PR internship can be a great way to gain your first experience, catch valuable contacts, and taste real life in the industry. Current times are difficult for graduates but it’s still possible to find your dream position. In this post, I will share how I managed to get a PR internship and what are benefits of being a member of professional bodies.

Finally, we see some light at the end of the tunnel. According to Stephen Waddington, junior-level positions should bounce back with the end of lockdown. However, it doesn’t mean that PR internships and graduate jobs will wait for you. There is a huge competition to get one. Below you will find my own experience about how I landed my first PR internship in the UK.

My Story

As a non-native speaker, I am in a worse position to get a job in PR than my British colleagues. Language skills are essential to thrive in this industry. But it doesn’t mean it’s impossible! Besides polishing my English, I also engaged in different, useful activities.

I started gaining skills in digital marketing, data analysis, and programming to stand out from other candidates when I graduate. But the real game-changer was mentoring scheme provided by the CIPR.

Exclusively to its members, CIPR organises mentoring programs for both professionals and students. I am lucky to benefit from both. 

No doubt, it was a great decision. After careful consideration from many available mentors, I reached out to David, who runs a sports PR agency, Calacus PR. We discussed objectives for our relationship and I asked him if it will be possible to help him in his everyday activities as an intern. And he agreed! 

I learnt a lot during this internship and it allowed me to take a look from a different perspective. Improving my writing skills, exploring social media, and advancing research skills will pay off in the future. I will be better prepared to work in the PR team, as I will be aware of expectations from a junior team member.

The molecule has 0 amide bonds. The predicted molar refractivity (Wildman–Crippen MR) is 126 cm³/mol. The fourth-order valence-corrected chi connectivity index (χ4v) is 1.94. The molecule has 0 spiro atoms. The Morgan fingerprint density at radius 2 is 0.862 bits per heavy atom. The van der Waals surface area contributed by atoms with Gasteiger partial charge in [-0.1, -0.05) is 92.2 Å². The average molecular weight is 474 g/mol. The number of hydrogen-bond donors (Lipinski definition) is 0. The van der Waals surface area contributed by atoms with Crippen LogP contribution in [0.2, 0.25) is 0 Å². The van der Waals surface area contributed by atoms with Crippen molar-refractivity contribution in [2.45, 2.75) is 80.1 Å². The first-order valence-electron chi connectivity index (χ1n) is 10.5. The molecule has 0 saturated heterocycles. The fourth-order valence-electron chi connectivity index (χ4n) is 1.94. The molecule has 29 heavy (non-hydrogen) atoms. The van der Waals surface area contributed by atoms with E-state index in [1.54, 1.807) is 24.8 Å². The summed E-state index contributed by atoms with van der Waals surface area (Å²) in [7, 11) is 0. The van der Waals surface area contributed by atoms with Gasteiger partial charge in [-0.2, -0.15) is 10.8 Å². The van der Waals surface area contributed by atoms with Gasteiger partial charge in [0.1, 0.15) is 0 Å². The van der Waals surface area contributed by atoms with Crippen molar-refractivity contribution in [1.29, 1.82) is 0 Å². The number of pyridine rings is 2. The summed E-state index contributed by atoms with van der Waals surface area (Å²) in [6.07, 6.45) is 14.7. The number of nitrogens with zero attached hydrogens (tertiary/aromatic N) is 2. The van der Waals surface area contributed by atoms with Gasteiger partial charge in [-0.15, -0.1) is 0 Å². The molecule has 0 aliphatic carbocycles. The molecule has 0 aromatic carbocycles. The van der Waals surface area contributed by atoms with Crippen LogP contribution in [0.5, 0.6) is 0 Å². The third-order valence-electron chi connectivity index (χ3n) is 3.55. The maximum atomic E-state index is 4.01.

Other benefits from professional body’s membership

Not every mentoring scheme will end with securing a position. I have the pleasure to gain knowledge and experience from a mentor in a different program. She shares with me her insights and expertise about the future of PR, AI, and new technologies in the industry. 

And it’s also an amazing experience! I have an opportunity to learn how PR will look in the next few years and prepare myself to be more valuable for future employers. 

I can’t predict how your mentoring program will look. But definitely I can tell you it’s worth it, no matter what the final outcome will be. Learning from the top practitioners in British PR is something invaluable and the cost of membership is incomparable to it. 

Today’s points are very simple: be brave and engaged. Memberships in CIPR and PRCA are a bargain for students. But what you can gain from it is priceless. There are hundreds of events and resources dedicated to members and they will allow you to develop your skills in many ways.

Have you already managed to get your PR internship or graduate level position? What is your story? If you have any questions about student memberships in CIPR or PRCA, feel free to reach me out! 

Here you can find some great insights from David about working in sports PR.

PR Internship – How I Gained My First Experience

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